The act introduced wide-ranging changes to electoral franchise legislation in the United Kingdom. Before the act, certain English boroughs were entitled to send MPs to parliament, while the remaining parts of each county voted as a whole.
Although certain individual boroughs had been added or removed over the years, the reform act's most important consequence was the first wholesale review and revision of the list of enfranchised boroughs. Many new-grown towns gained the right to elect their own MPs and many rotten boroughs lost it.
Death and honour
Charles Larkin died, aged 58, at his home on Boley Hill, Rochester, on September 12, 1833. He had been a Liberal and contemporary reports describe him as “one of the most prominent political characters in this country”.
His coffin was interred in the family vault at nearby Gillingham on September 20. The hearse was drawn by six horses, after which came three mourning coaches, each drawn by four horses. These were followed by 160 gentlemen, two abreast and dressed in deep mourning; and then by several carriages. Most of the shops in the town were closed for the funeral.
A subscription for a monument in his honour was opened in October, within a month had raised £150 from 64 subscribers.
Work on the monument began the next January and was completed by September, 1835. A contemporary newspaper report said: "It is a column nearly sixty feet in height, built of a composition called concrete, in imitation of stone, and the structure, by its correct and elegant proportions, reflects great credit upon the architect, Mr Ranger."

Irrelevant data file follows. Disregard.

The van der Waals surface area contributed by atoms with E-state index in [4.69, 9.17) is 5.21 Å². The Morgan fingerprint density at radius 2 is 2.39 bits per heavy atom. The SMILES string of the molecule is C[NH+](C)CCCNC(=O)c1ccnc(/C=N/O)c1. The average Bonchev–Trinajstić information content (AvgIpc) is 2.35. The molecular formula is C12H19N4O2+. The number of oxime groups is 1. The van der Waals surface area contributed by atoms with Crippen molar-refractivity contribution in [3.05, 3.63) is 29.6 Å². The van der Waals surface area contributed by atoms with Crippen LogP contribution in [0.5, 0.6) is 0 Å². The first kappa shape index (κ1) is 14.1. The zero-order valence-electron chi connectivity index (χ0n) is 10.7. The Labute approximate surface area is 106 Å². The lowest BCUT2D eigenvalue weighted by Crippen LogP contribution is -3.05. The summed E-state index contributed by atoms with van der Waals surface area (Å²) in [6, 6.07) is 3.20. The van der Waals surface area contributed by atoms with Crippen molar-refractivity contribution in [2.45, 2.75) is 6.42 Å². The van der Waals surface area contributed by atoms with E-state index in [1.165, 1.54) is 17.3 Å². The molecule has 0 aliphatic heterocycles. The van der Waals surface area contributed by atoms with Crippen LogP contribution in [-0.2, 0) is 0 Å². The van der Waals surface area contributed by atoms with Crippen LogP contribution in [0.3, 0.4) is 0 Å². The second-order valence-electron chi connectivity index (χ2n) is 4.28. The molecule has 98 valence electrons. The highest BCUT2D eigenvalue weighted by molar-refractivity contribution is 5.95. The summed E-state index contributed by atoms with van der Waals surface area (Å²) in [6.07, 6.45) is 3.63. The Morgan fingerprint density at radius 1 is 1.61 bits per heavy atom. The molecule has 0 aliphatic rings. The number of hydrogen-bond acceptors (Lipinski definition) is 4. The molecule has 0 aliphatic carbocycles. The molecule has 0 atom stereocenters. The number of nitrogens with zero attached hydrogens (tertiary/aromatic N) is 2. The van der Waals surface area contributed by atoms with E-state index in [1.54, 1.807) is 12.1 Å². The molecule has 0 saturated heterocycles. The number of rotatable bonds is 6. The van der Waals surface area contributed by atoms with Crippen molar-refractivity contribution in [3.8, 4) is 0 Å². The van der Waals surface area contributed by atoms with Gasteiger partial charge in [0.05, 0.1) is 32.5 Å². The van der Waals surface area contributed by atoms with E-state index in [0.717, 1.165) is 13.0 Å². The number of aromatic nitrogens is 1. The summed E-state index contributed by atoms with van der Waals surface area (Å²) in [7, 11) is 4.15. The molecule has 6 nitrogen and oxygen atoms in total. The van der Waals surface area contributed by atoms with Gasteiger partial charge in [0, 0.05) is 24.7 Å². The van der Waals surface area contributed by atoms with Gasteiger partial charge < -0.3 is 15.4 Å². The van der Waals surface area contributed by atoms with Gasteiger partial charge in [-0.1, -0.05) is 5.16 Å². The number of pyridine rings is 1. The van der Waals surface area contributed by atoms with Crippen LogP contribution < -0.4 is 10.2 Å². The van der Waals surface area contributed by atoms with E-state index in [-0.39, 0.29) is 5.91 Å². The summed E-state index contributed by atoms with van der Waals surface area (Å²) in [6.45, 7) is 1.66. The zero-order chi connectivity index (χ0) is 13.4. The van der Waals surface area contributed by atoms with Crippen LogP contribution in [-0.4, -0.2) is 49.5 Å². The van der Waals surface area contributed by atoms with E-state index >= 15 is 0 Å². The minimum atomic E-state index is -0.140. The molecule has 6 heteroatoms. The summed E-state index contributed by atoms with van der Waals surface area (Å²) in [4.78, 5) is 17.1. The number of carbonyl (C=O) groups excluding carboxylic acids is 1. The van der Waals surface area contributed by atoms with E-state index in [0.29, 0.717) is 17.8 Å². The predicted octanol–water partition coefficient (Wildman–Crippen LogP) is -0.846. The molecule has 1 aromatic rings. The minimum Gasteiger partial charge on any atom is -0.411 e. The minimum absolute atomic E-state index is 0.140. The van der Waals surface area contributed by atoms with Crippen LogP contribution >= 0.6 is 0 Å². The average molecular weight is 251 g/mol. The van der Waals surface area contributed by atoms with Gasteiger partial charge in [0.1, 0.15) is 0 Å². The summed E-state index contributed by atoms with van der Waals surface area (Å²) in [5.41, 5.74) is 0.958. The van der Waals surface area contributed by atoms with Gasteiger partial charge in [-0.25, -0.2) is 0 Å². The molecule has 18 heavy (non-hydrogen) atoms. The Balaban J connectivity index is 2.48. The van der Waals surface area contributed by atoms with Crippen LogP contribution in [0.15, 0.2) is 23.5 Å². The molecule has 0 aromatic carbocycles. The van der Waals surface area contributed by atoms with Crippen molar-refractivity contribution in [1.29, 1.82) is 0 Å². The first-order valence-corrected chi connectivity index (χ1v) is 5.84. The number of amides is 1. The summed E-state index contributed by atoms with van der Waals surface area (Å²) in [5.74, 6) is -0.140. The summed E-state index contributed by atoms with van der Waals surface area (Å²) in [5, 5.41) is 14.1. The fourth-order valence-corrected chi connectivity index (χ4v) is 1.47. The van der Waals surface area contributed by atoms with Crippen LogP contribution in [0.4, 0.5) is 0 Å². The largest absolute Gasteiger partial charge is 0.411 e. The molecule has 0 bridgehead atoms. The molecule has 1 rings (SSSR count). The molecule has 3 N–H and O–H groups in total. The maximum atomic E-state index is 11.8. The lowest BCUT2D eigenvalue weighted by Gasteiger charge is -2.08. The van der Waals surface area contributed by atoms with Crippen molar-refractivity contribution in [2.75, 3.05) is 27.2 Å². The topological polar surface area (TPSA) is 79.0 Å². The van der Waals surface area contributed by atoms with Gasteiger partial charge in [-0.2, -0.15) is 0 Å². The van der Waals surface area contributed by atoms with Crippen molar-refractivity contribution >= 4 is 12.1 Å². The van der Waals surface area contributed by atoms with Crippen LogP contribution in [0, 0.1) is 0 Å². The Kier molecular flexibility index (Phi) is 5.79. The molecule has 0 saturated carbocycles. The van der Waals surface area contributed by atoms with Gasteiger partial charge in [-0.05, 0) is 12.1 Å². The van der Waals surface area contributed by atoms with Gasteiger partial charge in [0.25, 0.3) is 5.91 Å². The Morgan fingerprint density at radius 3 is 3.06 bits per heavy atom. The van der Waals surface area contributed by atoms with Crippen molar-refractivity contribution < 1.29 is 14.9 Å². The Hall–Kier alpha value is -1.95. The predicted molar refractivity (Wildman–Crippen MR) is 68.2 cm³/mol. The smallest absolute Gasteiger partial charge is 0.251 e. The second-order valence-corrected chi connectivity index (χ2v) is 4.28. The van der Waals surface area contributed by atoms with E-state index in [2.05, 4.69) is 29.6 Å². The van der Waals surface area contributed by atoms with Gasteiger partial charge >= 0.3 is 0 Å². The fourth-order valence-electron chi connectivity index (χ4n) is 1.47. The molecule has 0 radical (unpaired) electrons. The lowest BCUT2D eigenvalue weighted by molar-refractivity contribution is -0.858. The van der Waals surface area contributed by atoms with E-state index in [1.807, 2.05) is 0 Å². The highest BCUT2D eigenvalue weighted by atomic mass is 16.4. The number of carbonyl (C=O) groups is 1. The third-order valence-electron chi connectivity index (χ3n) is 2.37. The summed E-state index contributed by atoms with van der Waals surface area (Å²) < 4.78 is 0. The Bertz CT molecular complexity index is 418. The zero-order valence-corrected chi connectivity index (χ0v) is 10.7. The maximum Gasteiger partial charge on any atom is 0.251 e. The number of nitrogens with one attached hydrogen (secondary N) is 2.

It contained the inscription:
- The Friends of Freedom in Kent erected this Monument to the Memory of CHARLES LARKIN,
- In grateful testimony to his fearless and long
- Advocation of Civil and Religious Liberty
- And his zealous exertions in promoting the
- Ever Memorable Measure of
- Parliamentary Reform
- AD 1832
The monument, however, was not as sturdy as the man it commemorated. By August, 1860, it had fallen into such a state of disrepair that one newspaper reported:
- The Larkin Monument, beyond Frindsbury, erected of concrete in a paltry manner, is found to be in peril of tumbling into a heap of rubbish. What a satire on a 'memorial'!
It was repaired in 1869 by Benjamin Horne who added the inscription:
- This monument was repaired and re-inscribed at the cost of Benjamin Worthy Horne, Esqre, of Mereworth, Kent, and of Russell Square, London. AD 1869
Concrete, however, was plainly a poor material for monuments, and the column was renovated again in 1974. By the early 20th century both inscriptions had eroded, which are now replaced by a metal plaque, with the following inscription:
- Charles Larkin
- Parliamentary Reformer
- A Mosaic History of Higham by Andrew Rootes (1974)